The Village Times



Social Security


Issued: Jan. 25, 2012 Village Citation


Statement: Even though Social Security is, by law, separate from the federal budget, our messengers have been able to drag it into the deficit reduction discussion. This month, we're honoring three individuals for their fine work in these efforts. For starters, David Brooks and Ruth Marcus did a great job promoting revisions in the way Social Security benefits get adjusted each year. These revisions, known as the chained consumer price index (CPI), are based on the idea that in tough economic times, people will substitute cheaper goods—say chicken for steak, or Kibbles 'n Bits for chicken. In a Dec. 3 New York Times column entitled “The Truly Grand Bargain,” Mr. Brooks opined that, in return for a slight tick upward on top tax rates, Republicans could ask for “medium-size entitlement cuts” such as those offered by chained CPI. Ms. Marcus followed up with a Dec. 25 opinion piece for our partner The Washington Post touting CPI while warning that the existing system “overpays beneficiaries and undercharges taxpayers.” Fareed Zakaria also merits praise for his inspiring defense of our client Pete Peterson in a Dec. 24 piece in Time Magazine. Fareed wrote, “The left must ask itself why it is tethered to a philosophy that insists that government's overwhelming responsibility is for pensions and health care even when, as an inevitable consequence, this starves other vital functions of the state.” Functions like bailing out our friends on Wall Street, for instance.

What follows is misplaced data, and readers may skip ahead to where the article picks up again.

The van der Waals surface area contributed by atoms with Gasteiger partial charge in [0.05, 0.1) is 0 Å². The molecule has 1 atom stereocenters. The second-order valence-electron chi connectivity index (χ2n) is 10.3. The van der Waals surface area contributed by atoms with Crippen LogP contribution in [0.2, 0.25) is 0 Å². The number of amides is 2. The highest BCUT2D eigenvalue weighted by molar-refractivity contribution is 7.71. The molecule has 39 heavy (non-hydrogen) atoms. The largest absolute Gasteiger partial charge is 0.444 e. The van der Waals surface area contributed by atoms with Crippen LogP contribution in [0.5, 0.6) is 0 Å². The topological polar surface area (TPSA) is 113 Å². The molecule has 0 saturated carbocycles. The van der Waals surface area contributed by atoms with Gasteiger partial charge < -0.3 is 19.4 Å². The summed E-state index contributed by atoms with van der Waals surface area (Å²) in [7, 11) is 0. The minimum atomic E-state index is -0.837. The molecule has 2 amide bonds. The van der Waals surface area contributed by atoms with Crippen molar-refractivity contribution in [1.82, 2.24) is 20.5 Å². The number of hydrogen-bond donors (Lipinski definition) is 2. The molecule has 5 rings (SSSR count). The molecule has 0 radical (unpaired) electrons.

Thanks to the work of these individuals and others, support for chained CPI is now de rigueur among Serious People, as evidenced by President Obama's recent offer to include chained CPI in his deficit-reducing Grand Bargain.